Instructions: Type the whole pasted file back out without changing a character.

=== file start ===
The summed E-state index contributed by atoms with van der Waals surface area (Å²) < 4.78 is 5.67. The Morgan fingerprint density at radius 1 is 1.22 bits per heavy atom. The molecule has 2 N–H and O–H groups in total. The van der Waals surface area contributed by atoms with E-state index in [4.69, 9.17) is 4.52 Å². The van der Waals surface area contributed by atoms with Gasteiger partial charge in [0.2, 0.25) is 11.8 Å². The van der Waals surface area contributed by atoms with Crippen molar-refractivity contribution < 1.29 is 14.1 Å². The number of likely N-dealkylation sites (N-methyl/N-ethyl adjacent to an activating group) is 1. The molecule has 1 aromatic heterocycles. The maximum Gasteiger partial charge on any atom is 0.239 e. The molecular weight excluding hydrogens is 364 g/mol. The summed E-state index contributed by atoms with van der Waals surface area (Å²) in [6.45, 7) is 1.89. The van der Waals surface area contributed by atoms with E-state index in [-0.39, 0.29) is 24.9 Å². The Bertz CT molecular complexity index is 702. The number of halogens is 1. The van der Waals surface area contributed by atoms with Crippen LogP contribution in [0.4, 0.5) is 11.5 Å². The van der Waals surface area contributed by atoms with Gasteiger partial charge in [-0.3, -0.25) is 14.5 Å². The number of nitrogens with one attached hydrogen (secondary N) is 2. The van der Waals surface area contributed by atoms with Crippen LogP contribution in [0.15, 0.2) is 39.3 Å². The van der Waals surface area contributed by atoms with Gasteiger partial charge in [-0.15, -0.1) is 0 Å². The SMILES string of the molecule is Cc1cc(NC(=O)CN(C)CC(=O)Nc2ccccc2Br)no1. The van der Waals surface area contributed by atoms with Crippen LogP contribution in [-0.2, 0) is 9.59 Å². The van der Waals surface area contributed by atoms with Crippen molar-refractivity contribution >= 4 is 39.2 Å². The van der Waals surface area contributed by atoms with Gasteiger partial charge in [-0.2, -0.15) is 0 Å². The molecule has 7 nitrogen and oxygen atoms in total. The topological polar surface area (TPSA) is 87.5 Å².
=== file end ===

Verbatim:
The summed E-state index contributed by atoms with van der Waals surface area (Å²) < 4.78 is 5.67. The Morgan fingerprint density at radius 1 is 1.22 bits per heavy atom. The molecule has 2 N–H and O–H groups in total. The van der Waals surface area contributed by atoms with E-state index in [4.69, 9.17) is 4.52 Å². The van der Waals surface area contributed by atoms with Gasteiger partial charge in [0.2, 0.25) is 11.8 Å². The van der Waals surface area contributed by atoms with Crippen molar-refractivity contribution < 1.29 is 14.1 Å². The number of likely N-dealkylation sites (N-methyl/N-ethyl adjacent to an activating group) is 1. The molecule has 1 aromatic heterocycles. The maximum Gasteiger partial charge on any atom is 0.239 e. The molecular weight excluding hydrogens is 364 g/mol. The summed E-state index contributed by atoms with van der Waals surface area (Å²) in [6.45, 7) is 1.89. The van der Waals surface area contributed by atoms with E-state index in [-0.39, 0.29) is 24.9 Å². The Bertz CT molecular complexity index is 702. The number of halogens is 1. The van der Waals surface area contributed by atoms with Crippen LogP contribution in [0.4, 0.5) is 11.5 Å². The van der Waals surface area contributed by atoms with Gasteiger partial charge in [-0.3, -0.25) is 14.5 Å². The number of nitrogens with one attached hydrogen (secondary N) is 2. The van der Waals surface area contributed by atoms with Crippen LogP contribution in [0.15, 0.2) is 39.3 Å². The van der Waals surface area contributed by atoms with Gasteiger partial charge in [-0.15, -0.1) is 0 Å². The SMILES string of the molecule is Cc1cc(NC(=O)CN(C)CC(=O)Nc2ccccc2Br)no1. The van der Waals surface area contributed by atoms with Crippen LogP contribution in [-0.2, 0) is 9.59 Å². The van der Waals surface area contributed by atoms with Crippen molar-refractivity contribution >= 4 is 39.2 Å². The van der Waals surface area contributed by atoms with Gasteiger partial charge in [-0.2, -0.15) is 0 Å². The molecule has 7 nitrogen and oxygen atoms in total. The topological polar surface area (TPSA) is 87.5 Å².